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For the waywardness of the simple will kill them, and the complacency of fools will destroy them - Proverbs 1:32

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Johann Wyss - The Swiss Family Robinson

I began to read this story dynamically to my two boys last night. You should have seen the look in their eyes. The Swiss Family Robinson was written by Johann David Wyss for his four boys in the early 1800's. Johann David was a priest by profession, and desired to create a story that would instruct them in how to conduct their lives. After reading the first two pages of the story, it’s not hard to understand why it was so widely received back then as it is today. It is still good for instruction.

Here are the first two pages of "The Swiss Family Robinson" By Johann Wyss.

    For many days we had been tempest-tossed. Six times had the darkness closed over a wild and terrible scene, and the light of dawn as often brought but renewed distress, for the raging storm increased in fury until on the seventh day all hope was lost.

    We were driven completely off our course; no conjecture could be formed as to our whereabouts. The crew had lost heart, and were utterly exhausted by incessant labor.

    The cracked masts had gone by the board, leaks had been sprung in every direction, and the water, which rushed in, gained upon us rapidly.

    Instead of reckless oaths, the seamen now uttered frantic cries to God for mercy, mingled with strange and often ludicrous vows, to be performed should deliverance be granted.

    Every man on board alternately commended his soul to his Creator, and strove to bethink himself of some means of saving his life.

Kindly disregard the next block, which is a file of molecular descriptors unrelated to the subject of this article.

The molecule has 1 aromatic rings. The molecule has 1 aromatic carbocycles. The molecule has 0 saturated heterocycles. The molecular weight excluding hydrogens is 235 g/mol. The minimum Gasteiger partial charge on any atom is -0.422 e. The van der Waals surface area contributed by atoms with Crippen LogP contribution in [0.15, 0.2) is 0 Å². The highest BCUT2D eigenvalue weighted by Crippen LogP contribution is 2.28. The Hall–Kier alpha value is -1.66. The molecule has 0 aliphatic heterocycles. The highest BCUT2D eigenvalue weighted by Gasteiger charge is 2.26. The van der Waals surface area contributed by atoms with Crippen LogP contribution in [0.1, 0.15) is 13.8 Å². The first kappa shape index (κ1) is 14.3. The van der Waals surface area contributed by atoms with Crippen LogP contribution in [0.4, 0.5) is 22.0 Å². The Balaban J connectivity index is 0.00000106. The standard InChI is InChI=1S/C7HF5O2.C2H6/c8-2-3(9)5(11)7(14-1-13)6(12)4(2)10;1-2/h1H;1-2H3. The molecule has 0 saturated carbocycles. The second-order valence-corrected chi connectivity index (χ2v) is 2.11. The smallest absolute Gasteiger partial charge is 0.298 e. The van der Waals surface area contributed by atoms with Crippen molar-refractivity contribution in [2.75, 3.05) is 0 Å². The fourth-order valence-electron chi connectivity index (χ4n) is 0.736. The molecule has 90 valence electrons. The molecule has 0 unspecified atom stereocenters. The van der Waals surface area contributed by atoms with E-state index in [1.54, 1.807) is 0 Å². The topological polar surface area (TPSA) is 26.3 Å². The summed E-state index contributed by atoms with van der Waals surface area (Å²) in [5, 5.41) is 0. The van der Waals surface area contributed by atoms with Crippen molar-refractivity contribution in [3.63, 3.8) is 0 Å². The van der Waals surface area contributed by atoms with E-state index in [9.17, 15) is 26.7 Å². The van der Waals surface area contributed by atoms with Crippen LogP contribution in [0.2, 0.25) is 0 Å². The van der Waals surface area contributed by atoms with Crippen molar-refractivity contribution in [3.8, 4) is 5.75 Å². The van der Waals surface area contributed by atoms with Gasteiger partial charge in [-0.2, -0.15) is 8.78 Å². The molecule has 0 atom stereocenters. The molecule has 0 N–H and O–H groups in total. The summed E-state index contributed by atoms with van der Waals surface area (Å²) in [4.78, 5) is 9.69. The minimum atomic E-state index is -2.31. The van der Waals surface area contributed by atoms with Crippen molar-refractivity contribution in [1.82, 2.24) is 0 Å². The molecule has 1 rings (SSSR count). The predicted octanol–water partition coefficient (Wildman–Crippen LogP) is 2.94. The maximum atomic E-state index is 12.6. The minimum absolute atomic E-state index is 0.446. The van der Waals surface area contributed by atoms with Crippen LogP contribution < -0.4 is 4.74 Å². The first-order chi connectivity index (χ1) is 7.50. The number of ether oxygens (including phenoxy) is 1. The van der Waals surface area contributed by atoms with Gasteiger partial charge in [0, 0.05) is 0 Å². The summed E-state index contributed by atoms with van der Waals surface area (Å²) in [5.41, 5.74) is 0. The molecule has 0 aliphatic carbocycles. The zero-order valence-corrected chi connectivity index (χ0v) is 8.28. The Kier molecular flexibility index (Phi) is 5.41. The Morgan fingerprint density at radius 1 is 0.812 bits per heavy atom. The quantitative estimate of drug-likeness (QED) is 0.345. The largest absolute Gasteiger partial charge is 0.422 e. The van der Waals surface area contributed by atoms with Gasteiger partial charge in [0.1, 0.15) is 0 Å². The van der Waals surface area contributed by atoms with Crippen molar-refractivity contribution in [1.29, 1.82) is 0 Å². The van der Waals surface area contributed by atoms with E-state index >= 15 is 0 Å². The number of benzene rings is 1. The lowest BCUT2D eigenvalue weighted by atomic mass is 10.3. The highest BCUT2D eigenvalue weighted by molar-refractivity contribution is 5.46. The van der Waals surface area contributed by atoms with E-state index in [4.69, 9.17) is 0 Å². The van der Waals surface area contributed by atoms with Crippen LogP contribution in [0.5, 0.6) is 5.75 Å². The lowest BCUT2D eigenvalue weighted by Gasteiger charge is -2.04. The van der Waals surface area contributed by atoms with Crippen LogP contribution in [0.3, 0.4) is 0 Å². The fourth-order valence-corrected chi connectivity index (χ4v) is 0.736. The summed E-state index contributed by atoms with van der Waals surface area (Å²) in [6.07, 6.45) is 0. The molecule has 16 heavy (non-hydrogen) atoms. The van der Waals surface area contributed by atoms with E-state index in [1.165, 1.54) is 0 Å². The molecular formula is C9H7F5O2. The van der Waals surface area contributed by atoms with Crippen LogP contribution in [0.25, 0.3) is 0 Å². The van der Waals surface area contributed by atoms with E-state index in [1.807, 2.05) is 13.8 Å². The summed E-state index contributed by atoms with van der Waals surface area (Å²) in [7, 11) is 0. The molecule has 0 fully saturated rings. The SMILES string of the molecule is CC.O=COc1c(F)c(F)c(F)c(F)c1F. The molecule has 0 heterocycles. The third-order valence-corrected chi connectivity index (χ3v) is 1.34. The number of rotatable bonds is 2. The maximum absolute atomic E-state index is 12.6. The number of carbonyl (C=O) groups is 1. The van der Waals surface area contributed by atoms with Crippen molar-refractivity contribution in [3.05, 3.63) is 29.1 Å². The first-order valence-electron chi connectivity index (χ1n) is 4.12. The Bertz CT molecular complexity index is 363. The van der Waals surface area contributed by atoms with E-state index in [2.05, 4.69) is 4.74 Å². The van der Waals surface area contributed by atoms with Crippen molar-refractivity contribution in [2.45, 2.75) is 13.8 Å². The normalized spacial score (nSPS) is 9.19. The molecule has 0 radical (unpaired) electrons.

My heart sank as I looked round upon my family in the midst of these horrors. Our four young sons were overpowered by terror. "Our dear children," said I, "if the Lord will, he can save us even from this fearful peril; if not, let us calmly yield our lives into his hand, and think of the joy and blessedness of finding ourselves forever and ever united in that happy home above."

    At these words my weeping wife looked bravely up, and, as the boys clustered round her, she began to cheer and encourage them with calm and loving words. I rejoiced to see her fortitude, though my heart was ready to break as I gazed on my dear ones.

    We knelt down together, one after another praying with deep earnestness and emotion. Fritz, in particular, besought help and deliverance for his dear parents and brothers, as though quite forgetting himself.

    Our hearts were soothed by the never-failing comfort of childlike, confiding prayer, and the horror of our situation seemed less overwhelming. "Ah," thought I, "the Lord will hear our prayer! He will help us."

    Amid the roar of the thundering waves I suddenly heard the cry of "Land, and!" while at the same instant the ship struck with a frightful shock, which threw everyone to the deck and seemed to threaten her immediate destruction.

    Dreadful sounds betokened the breaking up of the ship, and the roaring waters poured in on all sides. Then the voice of the captain was heard above the tumult, shouting, "Lower away the boats! We are lost!"

posted by: Brian Scott

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